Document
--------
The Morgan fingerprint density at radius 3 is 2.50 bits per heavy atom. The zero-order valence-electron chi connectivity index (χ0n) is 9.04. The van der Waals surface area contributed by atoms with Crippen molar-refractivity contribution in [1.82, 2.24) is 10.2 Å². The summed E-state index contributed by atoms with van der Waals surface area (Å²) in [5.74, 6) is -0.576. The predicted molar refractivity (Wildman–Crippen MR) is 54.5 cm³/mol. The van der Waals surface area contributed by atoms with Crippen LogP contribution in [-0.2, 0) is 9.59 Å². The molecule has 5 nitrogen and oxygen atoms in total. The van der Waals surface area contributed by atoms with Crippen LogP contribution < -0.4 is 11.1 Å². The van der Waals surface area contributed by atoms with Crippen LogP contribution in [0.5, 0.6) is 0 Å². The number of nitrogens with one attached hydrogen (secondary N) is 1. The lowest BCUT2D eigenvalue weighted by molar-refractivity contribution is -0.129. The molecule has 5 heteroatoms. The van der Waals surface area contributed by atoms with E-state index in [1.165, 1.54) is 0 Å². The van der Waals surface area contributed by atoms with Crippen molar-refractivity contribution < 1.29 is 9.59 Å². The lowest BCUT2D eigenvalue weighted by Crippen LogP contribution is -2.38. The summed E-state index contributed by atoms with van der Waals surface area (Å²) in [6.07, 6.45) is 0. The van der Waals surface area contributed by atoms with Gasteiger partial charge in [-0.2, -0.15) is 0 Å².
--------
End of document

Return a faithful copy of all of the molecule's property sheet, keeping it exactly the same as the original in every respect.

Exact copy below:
The Morgan fingerprint density at radius 3 is 2.50 bits per heavy atom. The zero-order valence-electron chi connectivity index (χ0n) is 9.04. The van der Waals surface area contributed by atoms with Crippen molar-refractivity contribution in [1.82, 2.24) is 10.2 Å². The summed E-state index contributed by atoms with van der Waals surface area (Å²) in [5.74, 6) is -0.576. The predicted molar refractivity (Wildman–Crippen MR) is 54.5 cm³/mol. The van der Waals surface area contributed by atoms with Crippen LogP contribution in [-0.2, 0) is 9.59 Å². The molecule has 5 nitrogen and oxygen atoms in total. The van der Waals surface area contributed by atoms with Crippen LogP contribution < -0.4 is 11.1 Å². The van der Waals surface area contributed by atoms with Crippen LogP contribution in [0.5, 0.6) is 0 Å². The number of nitrogens with one attached hydrogen (secondary N) is 1. The lowest BCUT2D eigenvalue weighted by molar-refractivity contribution is -0.129. The molecule has 5 heteroatoms. The van der Waals surface area contributed by atoms with E-state index in [1.165, 1.54) is 0 Å². The van der Waals surface area contributed by atoms with Crippen molar-refractivity contribution < 1.29 is 9.59 Å². The lowest BCUT2D eigenvalue weighted by Crippen LogP contribution is -2.38. The summed E-state index contributed by atoms with van der Waals surface area (Å²) in [6.07, 6.45) is 0. The van der Waals surface area contributed by atoms with Gasteiger partial charge in [-0.2, -0.15) is 0 Å².